Farrowing Crates: 60 Years of Cruelty

Did you know that mother sows naturally sing to their piglets while they are suckling? Pigs, like us, have strong maternal instincts.

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A mother sow nesting with her piglets

When a sow is kept in a farrowing crate, no such singing occurs. In fact, she cries out in pain as she is trapped, unable to stand up in a darkened room. There is no relief from this trauma, because after four weeks her piglets are taken away and she will be re-impregnated; forced to face the same ordeal over and over again. When she is unable to have any more piglets she will be sent off for slaughter.

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No straw bedding is provided in a farrowing crate

Farrowing crates were originally designed to stop the mother from accidentally crushing her piglets as she moves around. Which, to be fair, is a terrible reality of pig farming. However the cruelty involved in keeping sows in farrowing crates necessitates finding an alternative.

The problem is that farrowing crates are ‘good enough’. They do the job and they don’t cost too much money. The pork industry must care more about money than ethics or else they’d have found a solution by now. Farrowing crates have been in use since the 1960s.

While the industry is phasing out sow stalls, there are no plans to do the same for farrowing crates, despite the fact that farrowing crates are smaller and more restrictive than sow stalls.

Other countries such as Sweden and Switzerland have already banned the farrowing crate, so why shouldn’t we do the same?

 

– Robin

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Smart Enough to Suffer

smart_pigPictured: A pig of superior intelligence, but inferior eye-sight

Pigs are social and intelligent animals. They play together, they have long-term memories and they can remember which people were nice to them and which people weren’t. It’s such a pity that many domestic pigs will go their whole lives without meeting any people in the former category. Shouldn’t it be the right of all animals to have a good life? Even if they’re just going to get eaten in the end. Factory farmed pigs suffer in cramped, unnatural conditions, and “bred free range” pigs suffer the same. Only free range pigs experience a life close to what they evolved to enjoy: open pastures, warm sun, and fresh air.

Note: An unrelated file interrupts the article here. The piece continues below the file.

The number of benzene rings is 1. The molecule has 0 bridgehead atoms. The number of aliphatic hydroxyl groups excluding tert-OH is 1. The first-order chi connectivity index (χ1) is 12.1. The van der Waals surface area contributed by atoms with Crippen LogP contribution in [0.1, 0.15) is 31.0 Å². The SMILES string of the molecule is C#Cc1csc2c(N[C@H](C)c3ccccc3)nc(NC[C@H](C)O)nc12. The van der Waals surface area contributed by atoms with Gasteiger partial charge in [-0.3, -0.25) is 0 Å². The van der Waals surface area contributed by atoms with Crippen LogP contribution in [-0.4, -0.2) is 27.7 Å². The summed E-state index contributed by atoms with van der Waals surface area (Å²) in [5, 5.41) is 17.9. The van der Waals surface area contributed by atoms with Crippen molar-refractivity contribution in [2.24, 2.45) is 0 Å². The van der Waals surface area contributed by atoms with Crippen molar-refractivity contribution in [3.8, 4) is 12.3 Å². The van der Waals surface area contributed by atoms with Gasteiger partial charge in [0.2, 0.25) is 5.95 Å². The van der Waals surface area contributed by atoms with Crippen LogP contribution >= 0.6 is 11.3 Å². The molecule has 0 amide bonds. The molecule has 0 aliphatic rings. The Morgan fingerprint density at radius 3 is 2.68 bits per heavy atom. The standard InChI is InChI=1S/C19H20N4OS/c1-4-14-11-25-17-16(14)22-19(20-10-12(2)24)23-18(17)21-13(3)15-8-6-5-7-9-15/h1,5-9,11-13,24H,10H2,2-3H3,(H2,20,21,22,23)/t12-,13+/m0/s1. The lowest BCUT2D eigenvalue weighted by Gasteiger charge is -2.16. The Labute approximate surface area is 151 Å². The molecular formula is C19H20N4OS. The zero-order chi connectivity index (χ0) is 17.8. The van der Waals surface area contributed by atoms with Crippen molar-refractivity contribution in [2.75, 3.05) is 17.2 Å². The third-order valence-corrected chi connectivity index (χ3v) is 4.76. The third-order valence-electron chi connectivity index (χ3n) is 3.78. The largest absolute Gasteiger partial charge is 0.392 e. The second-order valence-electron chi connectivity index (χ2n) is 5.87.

Pigs have been taught how to play video games. They have been taught to navigate mazes and solve puzzles. There are plenty of articles saying how pigs are more intelligent than dogs, or just as smart as chimpanzees. Some even go as far as to say they’re smarter than 3 year olds. We wouldn’t eat any of these would we? Well some people might but I’m sure we’d put them in prison or at least not want to be friends with them. The point is, most of us would agree that we shouldn’t eat smart things, and yet we’re still killing and eating thousands of highly intelligent animals every single day.

This isn’t going to suddenly change, and though it may seem unconventional for a blog of this type, I am of the opinion that we should not just stop eating pigs. It’s unquestionable that they’re delicious. Many people also rely on pig farming for their livelihood. However, I also think that pigs deserve to have good lives. We can change the way that they’re treated without having to forgo our lovely bacon. Just switch to free range. Coles and Woolworths are making this hard by not offering free range choices any more, but local butchers and smaller supermarkets may still have free range bacon or pork available.

Free range pork is more expensive than factory farmed, but not drastically so. Isn’t it worth a few extra dollars so you can have the peace of mind that you didn’t contribute to animal suffering? The meat will even taste better because it won’t be toughened from years of stress. You’ll be able to rest easy with a belly full of bacon, knowing that the pig you ate had a happy life. And you can bask in the warm glow of self-satisfaction, knowing that you’re also contributing to better treatment for pigs in the future.

 

– Robin

 

Image sourced from modernfarmer.com